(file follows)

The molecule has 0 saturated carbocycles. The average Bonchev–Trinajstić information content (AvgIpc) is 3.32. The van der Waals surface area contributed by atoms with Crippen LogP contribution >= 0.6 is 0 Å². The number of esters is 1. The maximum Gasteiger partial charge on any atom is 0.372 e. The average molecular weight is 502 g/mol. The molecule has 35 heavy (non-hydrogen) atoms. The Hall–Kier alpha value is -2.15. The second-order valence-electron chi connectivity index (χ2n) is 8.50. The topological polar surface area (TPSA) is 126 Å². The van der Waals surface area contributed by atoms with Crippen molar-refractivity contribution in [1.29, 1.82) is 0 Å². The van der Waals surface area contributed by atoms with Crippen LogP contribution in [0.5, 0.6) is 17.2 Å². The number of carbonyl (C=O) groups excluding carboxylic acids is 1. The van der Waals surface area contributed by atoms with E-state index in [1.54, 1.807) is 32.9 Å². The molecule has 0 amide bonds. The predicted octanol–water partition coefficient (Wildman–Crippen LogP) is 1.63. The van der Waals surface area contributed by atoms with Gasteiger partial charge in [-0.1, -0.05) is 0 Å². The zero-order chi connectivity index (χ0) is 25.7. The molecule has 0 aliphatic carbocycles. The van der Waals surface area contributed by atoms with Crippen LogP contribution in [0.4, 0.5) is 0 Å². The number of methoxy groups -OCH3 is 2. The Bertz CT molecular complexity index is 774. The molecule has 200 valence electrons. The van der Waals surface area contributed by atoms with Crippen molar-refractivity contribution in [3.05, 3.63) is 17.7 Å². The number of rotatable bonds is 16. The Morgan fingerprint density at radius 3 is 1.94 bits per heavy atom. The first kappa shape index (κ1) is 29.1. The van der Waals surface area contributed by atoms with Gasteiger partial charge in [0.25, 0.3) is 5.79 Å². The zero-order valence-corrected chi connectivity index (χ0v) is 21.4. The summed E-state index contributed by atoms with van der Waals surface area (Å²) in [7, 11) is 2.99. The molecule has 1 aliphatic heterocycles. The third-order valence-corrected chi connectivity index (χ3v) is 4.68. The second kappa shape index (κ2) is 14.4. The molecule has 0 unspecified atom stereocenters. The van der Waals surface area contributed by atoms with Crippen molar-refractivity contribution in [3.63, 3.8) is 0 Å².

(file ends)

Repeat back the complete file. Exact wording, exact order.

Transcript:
The molecule has 0 saturated carbocycles. The average Bonchev–Trinajstić information content (AvgIpc) is 3.32. The van der Waals surface area contributed by atoms with Crippen LogP contribution >= 0.6 is 0 Å². The number of esters is 1. The maximum Gasteiger partial charge on any atom is 0.372 e. The average molecular weight is 502 g/mol. The molecule has 35 heavy (non-hydrogen) atoms. The Hall–Kier alpha value is -2.15. The second-order valence-electron chi connectivity index (χ2n) is 8.50. The topological polar surface area (TPSA) is 126 Å². The van der Waals surface area contributed by atoms with Crippen molar-refractivity contribution in [1.29, 1.82) is 0 Å². The van der Waals surface area contributed by atoms with Crippen LogP contribution in [0.5, 0.6) is 17.2 Å². The number of carbonyl (C=O) groups excluding carboxylic acids is 1. The van der Waals surface area contributed by atoms with E-state index in [1.54, 1.807) is 32.9 Å². The molecule has 0 amide bonds. The predicted octanol–water partition coefficient (Wildman–Crippen LogP) is 1.63. The van der Waals surface area contributed by atoms with Gasteiger partial charge in [-0.1, -0.05) is 0 Å². The zero-order chi connectivity index (χ0) is 25.7. The molecule has 0 aliphatic carbocycles. The van der Waals surface area contributed by atoms with Crippen LogP contribution in [0.4, 0.5) is 0 Å². The number of methoxy groups -OCH3 is 2. The Bertz CT molecular complexity index is 774. The molecule has 200 valence electrons. The van der Waals surface area contributed by atoms with Crippen molar-refractivity contribution in [3.05, 3.63) is 17.7 Å². The number of rotatable bonds is 16. The Morgan fingerprint density at radius 3 is 1.94 bits per heavy atom. The first kappa shape index (κ1) is 29.1. The van der Waals surface area contributed by atoms with Gasteiger partial charge in [0.25, 0.3) is 5.79 Å². The zero-order valence-corrected chi connectivity index (χ0v) is 21.4. The summed E-state index contributed by atoms with van der Waals surface area (Å²) in [7, 11) is 2.99. The molecule has 1 aliphatic heterocycles. The third-order valence-corrected chi connectivity index (χ3v) is 4.68. The second kappa shape index (κ2) is 14.4. The molecule has 0 unspecified atom stereocenters. The van der Waals surface area contributed by atoms with Crippen molar-refractivity contribution in [3.63, 3.8) is 0 Å².